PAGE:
נגישות
menu      
Advanced Search
Syntax
Search...
Volcani treasures
About
Terms of use
Manage
Community:
אסיף מאגר המחקר החקלאי
Powered by ClearMash Solutions Ltd -
Winding up the bloom clock—do sugar levels at senescence determine how trees respond to winter temperature?
Year:
2021
Source of publication :
tree physiology (source)
Authors :
Sperling, Or
;
.
Volume :
Co-Authors:

Or Sperling

Maciej A Zwieniecki                           
Facilitators :
From page:
0
To page:
0
(
Total pages:
1
)
Abstract:

Variable winter temperatures cause a year-to-year discrepancy in the phenology of deciduous trees. It implies that an intrinsic 'winter clock' synchronizes bloom with the progression of winter to spring. The carbohydrate-temperature (C-T) model established a mechanistic association between carbohydrate metabolism in dormant trees and hourly winter temperatures. Using historical winter temperature and bloom times of Prunus dulcis (almond), Malus domestica (apple), Pistachia vera (pistachio), and Juglans regia (walnut) in California and Washington states, we parametrized species-specific metabolic parameters to the C-T model. There was a sound fit between actual and projected bloom dates with a deviation (RMSE) of 4–7 days in all species. The parameterized model enabled us to study how the observed variability in soluble carbohydrate concentrations at senescence (SC0) could affect bloom time. The C-T model projected that low SC0 could advance, and high SC0 possibly delay the bloom of the early-blooming almond trees. In contrast, high SC0 would advance the bloom of apple, pistachio, and walnut trees. These novel projections suggest that, after experimental validation, SC0 could guide post-harvest farming applications that affect fall carbohydrate accumulation to mediate climate shifts' effects.

Note:
Related Files :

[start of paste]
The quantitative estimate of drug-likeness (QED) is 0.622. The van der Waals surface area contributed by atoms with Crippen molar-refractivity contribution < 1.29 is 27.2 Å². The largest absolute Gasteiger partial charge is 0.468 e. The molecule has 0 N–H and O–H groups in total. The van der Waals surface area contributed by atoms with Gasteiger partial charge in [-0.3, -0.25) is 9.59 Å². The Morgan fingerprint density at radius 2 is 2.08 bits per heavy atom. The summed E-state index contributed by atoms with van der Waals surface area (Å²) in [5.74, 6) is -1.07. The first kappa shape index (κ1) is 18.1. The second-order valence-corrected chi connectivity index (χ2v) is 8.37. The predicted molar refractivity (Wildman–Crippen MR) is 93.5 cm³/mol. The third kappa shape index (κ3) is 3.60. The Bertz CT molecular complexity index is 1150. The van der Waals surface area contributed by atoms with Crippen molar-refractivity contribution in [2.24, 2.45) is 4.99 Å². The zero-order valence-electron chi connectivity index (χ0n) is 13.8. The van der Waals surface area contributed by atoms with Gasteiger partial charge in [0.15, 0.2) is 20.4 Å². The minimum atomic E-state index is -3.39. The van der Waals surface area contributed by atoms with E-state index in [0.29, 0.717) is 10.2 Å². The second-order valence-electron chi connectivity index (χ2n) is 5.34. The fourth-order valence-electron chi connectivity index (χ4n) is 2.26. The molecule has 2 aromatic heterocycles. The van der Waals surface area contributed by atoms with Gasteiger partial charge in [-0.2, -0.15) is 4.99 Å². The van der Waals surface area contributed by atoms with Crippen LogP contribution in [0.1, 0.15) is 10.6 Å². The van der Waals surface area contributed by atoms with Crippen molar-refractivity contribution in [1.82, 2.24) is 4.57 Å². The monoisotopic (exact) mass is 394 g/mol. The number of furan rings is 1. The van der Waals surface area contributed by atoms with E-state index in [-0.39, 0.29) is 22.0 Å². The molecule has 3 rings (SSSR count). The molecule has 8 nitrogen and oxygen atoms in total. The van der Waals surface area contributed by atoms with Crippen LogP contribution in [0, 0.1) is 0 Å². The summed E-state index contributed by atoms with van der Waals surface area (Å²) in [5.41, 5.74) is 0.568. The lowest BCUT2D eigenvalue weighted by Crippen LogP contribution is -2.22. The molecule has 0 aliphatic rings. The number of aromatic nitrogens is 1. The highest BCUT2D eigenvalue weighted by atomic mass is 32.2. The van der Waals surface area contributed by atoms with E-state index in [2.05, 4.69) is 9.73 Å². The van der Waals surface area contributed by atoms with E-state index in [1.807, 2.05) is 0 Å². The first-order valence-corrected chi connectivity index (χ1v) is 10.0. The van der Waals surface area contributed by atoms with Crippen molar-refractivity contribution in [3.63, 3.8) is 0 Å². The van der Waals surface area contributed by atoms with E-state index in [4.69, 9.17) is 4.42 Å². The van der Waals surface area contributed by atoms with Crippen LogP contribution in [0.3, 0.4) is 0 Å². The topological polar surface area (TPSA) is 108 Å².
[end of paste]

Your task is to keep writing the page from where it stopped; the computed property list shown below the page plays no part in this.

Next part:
blooming
Juglans regia
Malus domestica (apple)
Pistachia vera (pistachio)
Prunus dulcis (almond)
walnut
Winter temperature
Show More
Related Content
More details
DOI :
10.1093/treephys/tpab051
Article number:
0
Affiliations:
Database:
Google Scholar
Publication Type:
article
;
.
Language:
English
Editors' remarks:
ID:
54932
Last updated date:
02/03/2022 17:27
Creation date:
10/05/2021 12:40
Scientific Publication
Winding up the bloom clock—do sugar levels at senescence determine how trees respond to winter temperature?

Or Sperling

Maciej A Zwieniecki                           
Winding up the bloom clock—do sugar levels at senescence determine how trees respond to winter temperature?

Variable winter temperatures cause a year-to-year discrepancy in the phenology of deciduous trees. It implies that an intrinsic 'winter clock' synchronizes bloom with the progression of winter to spring. The carbohydrate-temperature (C-T) model established a mechanistic association between carbohydrate metabolism in dormant trees and hourly winter temperatures. Using historical winter temperature and bloom times of Prunus dulcis (almond), Malus domestica (apple), Pistachia vera (pistachio), and Juglans regia (walnut) in California and Washington states, we parametrized species-specific metabolic parameters to the C-T model. There was a sound fit between actual and projected bloom dates with a deviation (RMSE) of 4–7 days in all species. The parameterized model enabled us to study how the observed variability in soluble carbohydrate concentrations at senescence (SC0) could affect bloom time. The C-T model projected that low SC0 could advance, and high SC0 possibly delay the bloom of the early-blooming almond trees. In contrast, high SC0 would advance the bloom of apple, pistachio, and walnut trees. These novel projections suggest that, after experimental validation, SC0 could guide post-harvest farming applications that affect fall carbohydrate accumulation to mediate climate shifts' effects.

Scientific Publication
You may also be interested in